PEOPLE v. CROTHER

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Court of Appeal, Second District, Division 6, California.

PEOPLE of the State of California, Petitioner, v. The SUPERIOR COURT of the STATE of California for the County of Ventura, Respondent. David Scott CROTHER, Real Party in Interest.

Civ. No. B056702.

Decided: July 19, 1991

Michael D. Bradbury, Dist. Atty., County of Ventura, State of Cal. and Vincent J. O'Neill, Jr., Chief Deputy Dist. Atty., for petitioner. No appearance for respondent. Roger M. Sanger, for real party in interest.

OPINION AND ORDER FOR WRIT OF MANDATE

On June 5, 1990, the voters of the State of California added article I, section 14.1 to the California Constitution as part of the Proposition 115 initiative known as the “Crime Victims Justice Reform Act.”   It provides:  “If a felony is prosecuted by indictment, there shall be no postindictment preliminary hearing.”   We hold that article I, section 14.1, (1) has the effect of overruling Hawkins v. Superior Court (1978) 22 Cal.3d 584, 150 Cal.Rptr. 435, 586 P.2d 916 (Hawkins ) which provided for a postindictment preliminary hearing, (2) does not violate the prohibition against ex post facto laws and applies retrospectively to crimes committed before June 6, 1990, and (3) does not deprive the accused of equal protection of the law.   We therefore grant the People's request for a peremptory writ of mandate.

On January 10, 1991, the Ventura County Grand Jury, after hearing the testimony of 16 witnesses, returned a 15–count felonious assault indictment against David Crother, real party.

In pertinent part, the indictment alleges:  “David Scott Crother, age 45 (hereafter Crother), and an adult woman (hereafter victim) whose name has been withheld from this document to protect her privacy, engaged in a consensual sexual relationship which began in January of 1988 and ended in August of 1989.   On an unknown date prior to September of 1988, Crother tested positive for antibodies to the Human Immunodeficiency Virus (hereafter HIV).   He was then informed that he had been infected with HIV, that HIV causes the frequently fatal Acquired Immune Deficiency Syndrome (hereafter AIDS), and that he could transmit the virus to others by means of his body fluids, especially blood and semen.   He was specifically counseled not to engage in penile sexual activity unprotected by a condom and a spermicide.   Crother nonetheless repeatedly engaged in unprotected vaginal intercourse with the victim, including ejaculation inside her body.”   The indictment also alleges that as a result of this relationship, the victim and her child born in 1990 are infected with HIV.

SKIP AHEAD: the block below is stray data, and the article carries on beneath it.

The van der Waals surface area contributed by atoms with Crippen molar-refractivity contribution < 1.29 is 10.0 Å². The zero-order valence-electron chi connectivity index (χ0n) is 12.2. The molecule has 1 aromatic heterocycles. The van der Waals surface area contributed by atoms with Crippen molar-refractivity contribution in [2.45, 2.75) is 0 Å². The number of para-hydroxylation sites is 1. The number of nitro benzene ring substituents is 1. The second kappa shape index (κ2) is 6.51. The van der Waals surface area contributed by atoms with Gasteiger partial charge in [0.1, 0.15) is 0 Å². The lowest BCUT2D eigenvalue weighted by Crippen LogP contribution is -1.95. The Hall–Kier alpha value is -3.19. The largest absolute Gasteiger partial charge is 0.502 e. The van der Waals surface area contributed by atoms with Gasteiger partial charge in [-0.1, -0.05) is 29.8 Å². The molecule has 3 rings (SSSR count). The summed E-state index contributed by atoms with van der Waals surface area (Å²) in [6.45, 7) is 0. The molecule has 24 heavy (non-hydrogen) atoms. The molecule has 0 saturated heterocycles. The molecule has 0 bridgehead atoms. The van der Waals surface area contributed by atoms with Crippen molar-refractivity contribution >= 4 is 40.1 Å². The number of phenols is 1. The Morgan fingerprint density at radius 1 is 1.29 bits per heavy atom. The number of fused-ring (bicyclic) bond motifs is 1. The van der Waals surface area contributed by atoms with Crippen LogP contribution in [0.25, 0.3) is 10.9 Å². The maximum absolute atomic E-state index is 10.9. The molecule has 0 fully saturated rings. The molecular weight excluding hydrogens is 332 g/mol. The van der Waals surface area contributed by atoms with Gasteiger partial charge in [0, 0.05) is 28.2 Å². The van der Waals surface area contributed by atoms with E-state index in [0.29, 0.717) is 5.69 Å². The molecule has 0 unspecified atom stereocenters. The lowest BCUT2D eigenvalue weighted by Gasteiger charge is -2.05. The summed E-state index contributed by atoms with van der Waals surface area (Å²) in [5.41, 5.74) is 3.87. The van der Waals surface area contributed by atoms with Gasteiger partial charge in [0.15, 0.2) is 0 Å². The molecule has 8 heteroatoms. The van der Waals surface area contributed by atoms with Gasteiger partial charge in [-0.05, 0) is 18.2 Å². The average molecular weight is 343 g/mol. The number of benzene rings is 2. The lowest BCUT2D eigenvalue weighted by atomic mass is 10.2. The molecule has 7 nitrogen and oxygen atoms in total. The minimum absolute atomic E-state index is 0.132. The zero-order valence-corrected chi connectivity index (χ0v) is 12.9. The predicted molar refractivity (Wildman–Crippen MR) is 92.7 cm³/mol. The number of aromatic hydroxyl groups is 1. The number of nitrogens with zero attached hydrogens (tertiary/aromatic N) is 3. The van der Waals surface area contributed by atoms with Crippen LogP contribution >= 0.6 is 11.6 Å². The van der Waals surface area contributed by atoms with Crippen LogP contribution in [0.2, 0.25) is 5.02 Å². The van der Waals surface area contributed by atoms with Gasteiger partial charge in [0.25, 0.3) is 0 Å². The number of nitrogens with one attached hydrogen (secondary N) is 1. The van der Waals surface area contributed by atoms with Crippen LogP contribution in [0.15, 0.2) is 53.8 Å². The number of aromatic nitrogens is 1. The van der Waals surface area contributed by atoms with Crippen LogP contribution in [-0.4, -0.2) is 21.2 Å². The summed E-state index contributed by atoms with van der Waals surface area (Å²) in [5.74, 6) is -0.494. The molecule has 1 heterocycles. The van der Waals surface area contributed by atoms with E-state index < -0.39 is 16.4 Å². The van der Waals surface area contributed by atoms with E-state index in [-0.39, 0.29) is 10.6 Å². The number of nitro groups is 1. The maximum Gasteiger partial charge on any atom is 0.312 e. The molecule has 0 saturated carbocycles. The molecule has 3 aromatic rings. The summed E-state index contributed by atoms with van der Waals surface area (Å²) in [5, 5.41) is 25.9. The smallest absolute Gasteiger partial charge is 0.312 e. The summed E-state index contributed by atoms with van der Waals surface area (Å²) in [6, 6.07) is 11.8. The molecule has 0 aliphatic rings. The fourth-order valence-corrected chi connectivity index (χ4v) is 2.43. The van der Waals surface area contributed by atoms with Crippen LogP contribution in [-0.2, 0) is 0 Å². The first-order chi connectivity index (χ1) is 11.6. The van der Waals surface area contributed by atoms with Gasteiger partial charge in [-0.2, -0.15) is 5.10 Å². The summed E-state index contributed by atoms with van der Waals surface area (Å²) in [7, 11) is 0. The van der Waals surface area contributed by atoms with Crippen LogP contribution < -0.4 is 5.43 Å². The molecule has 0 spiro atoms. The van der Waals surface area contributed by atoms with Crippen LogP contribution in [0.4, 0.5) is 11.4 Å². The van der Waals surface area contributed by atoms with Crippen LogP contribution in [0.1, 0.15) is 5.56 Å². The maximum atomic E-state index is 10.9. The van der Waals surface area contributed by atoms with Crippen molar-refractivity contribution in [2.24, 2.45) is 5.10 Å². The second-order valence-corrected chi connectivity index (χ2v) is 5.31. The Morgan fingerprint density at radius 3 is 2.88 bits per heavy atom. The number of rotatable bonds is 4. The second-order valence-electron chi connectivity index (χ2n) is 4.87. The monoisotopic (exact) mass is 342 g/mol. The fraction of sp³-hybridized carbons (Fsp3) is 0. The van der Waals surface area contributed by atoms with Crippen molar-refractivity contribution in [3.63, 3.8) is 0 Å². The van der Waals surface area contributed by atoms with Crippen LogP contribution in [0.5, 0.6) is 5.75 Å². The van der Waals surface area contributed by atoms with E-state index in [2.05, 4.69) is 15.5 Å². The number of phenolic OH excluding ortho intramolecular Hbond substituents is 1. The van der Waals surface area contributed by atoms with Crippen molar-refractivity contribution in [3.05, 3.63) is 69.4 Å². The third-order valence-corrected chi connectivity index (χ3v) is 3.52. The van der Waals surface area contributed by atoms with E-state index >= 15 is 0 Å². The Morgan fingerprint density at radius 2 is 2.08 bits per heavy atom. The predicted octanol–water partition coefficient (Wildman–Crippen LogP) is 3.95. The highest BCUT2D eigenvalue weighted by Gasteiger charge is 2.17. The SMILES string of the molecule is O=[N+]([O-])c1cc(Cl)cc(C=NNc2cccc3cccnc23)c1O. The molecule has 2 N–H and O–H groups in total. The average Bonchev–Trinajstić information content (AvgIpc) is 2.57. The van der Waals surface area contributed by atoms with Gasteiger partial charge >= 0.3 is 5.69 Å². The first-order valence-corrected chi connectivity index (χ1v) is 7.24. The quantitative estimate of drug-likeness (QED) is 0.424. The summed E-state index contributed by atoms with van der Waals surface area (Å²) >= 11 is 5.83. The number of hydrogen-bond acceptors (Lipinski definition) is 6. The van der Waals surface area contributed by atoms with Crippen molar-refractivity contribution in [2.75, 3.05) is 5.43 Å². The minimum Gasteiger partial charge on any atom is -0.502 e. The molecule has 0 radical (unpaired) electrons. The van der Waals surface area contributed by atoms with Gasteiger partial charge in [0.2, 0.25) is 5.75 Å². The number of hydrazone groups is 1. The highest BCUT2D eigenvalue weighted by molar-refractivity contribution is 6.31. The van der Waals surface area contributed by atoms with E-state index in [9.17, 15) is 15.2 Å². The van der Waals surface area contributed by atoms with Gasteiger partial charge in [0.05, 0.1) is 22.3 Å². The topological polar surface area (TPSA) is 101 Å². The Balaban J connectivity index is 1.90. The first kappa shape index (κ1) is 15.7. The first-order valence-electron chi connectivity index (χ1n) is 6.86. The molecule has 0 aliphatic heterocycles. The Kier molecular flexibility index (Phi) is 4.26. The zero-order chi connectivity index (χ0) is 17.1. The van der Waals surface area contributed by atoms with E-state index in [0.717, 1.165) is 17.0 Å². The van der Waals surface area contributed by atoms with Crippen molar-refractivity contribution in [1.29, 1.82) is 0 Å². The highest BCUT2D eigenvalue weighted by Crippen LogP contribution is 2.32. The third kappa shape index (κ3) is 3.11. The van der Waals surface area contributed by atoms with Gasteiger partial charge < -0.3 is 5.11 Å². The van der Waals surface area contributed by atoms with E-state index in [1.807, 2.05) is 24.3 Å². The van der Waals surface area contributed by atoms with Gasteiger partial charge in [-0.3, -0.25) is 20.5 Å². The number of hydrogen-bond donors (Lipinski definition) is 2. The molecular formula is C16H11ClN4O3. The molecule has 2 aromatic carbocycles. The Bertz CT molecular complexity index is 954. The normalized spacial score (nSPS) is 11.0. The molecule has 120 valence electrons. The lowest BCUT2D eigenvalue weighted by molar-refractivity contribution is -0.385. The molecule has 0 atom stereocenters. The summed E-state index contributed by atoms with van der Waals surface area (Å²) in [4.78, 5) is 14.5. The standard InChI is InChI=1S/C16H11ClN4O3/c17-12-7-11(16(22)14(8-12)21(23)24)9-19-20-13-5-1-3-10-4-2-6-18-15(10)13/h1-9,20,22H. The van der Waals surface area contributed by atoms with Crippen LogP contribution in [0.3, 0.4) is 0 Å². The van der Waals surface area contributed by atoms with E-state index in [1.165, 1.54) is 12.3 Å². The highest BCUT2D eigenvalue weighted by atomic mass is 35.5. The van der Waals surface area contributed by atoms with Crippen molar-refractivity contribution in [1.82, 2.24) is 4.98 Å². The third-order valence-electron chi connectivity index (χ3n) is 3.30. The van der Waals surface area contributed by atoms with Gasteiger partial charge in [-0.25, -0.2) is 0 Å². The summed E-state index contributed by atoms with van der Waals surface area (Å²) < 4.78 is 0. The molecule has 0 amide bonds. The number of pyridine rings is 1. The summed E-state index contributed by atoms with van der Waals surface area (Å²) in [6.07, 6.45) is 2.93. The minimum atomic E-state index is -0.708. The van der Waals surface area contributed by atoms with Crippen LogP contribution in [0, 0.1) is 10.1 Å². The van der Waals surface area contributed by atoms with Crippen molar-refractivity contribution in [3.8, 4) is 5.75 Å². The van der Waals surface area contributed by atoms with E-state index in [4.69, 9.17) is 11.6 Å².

On March 1, 1991, respondent court granted real party's motion for a postindictment preliminary hearing.   Relying on the “independent state ground” theory (see e.g., People v. Brisendine (1975) 13 Cal.3d 528, 548–552, 119 Cal.Rptr. 315, 531 P.2d 1099) and the Proposition 8 prospectivity holding of People v. Smith (1983) 34 Cal.3d 251, 193 Cal.Rptr. 692, 667 P.2d 149, respondent court ruled that Proposition 115 was not applicable to crimes committed prior to June 6, 1990.

The People sought relief by way of writ which we summarily denied on March 13, 1991.   On April 1, 1991, our Supreme Court filed Tapia v. Superior Court (1991) 53 Cal.3d 282, 279 Cal.Rptr. 592, 807 P.2d 434 (Tapia ), and held that certain aspects of Proposition 115 could be applied retrospectively.   (Ibid., at pp. 299–301, 279 Cal.Rptr. 592, 807 P.2d 434.)   The Supreme Court granted review in the instant case, ordered us to issue an alternative writ, and in essence, reconsider in light of Tapia.   We have done so.

“The United States Supreme Court has greatly simplified ex post facto law since Smith [People v. Smith, supra, 34 Cal.3d 251, 193 Cal.Rptr. 692, 667 P.2d 149].”  (Tapia, supra, 53 Cal.3d at p. 293, 279 Cal.Rptr. 592, 807 P.2d 434.)  “Under that exclusive formulation, ‘ “any statute [1] which punishes as a crime an act previously committed, which was innocent when done;  [2] which makes more burdensome the punishment for a crime, after its commission, or [3] which deprives one charged with crime of any defense available according to law at the time when the act was committed, is prohibited as ex post facto.” ’  [Fn. omitted.]”  (Id., at p. 294, 279 Cal.Rptr. 592, 807 P.2d 434, quoting Collins v. Youngblood (1990) 497 U.S. 37, ––––, 110 S.Ct. 2715, 2719, 111 L.Ed.2d 30, 39.)   Both Supreme Courts have jettisoned the traditional “substantial protection,” analysis, i.e., whether a law is “substantive” or “procedural.”  (Id., 53 Cal.3d at pp. 294–296, 279 Cal.Rptr. 592, 807 P.2d 434;  see also People v. Smith, supra, 34 Cal.3d at p. 260, 193 Cal.Rptr. 692, 667 P.2d 149;  Witkin, Summary of Cal.Law (9th ed.) Vol. 7, §§ 486, 492;  pp. 675–676, 682–683.)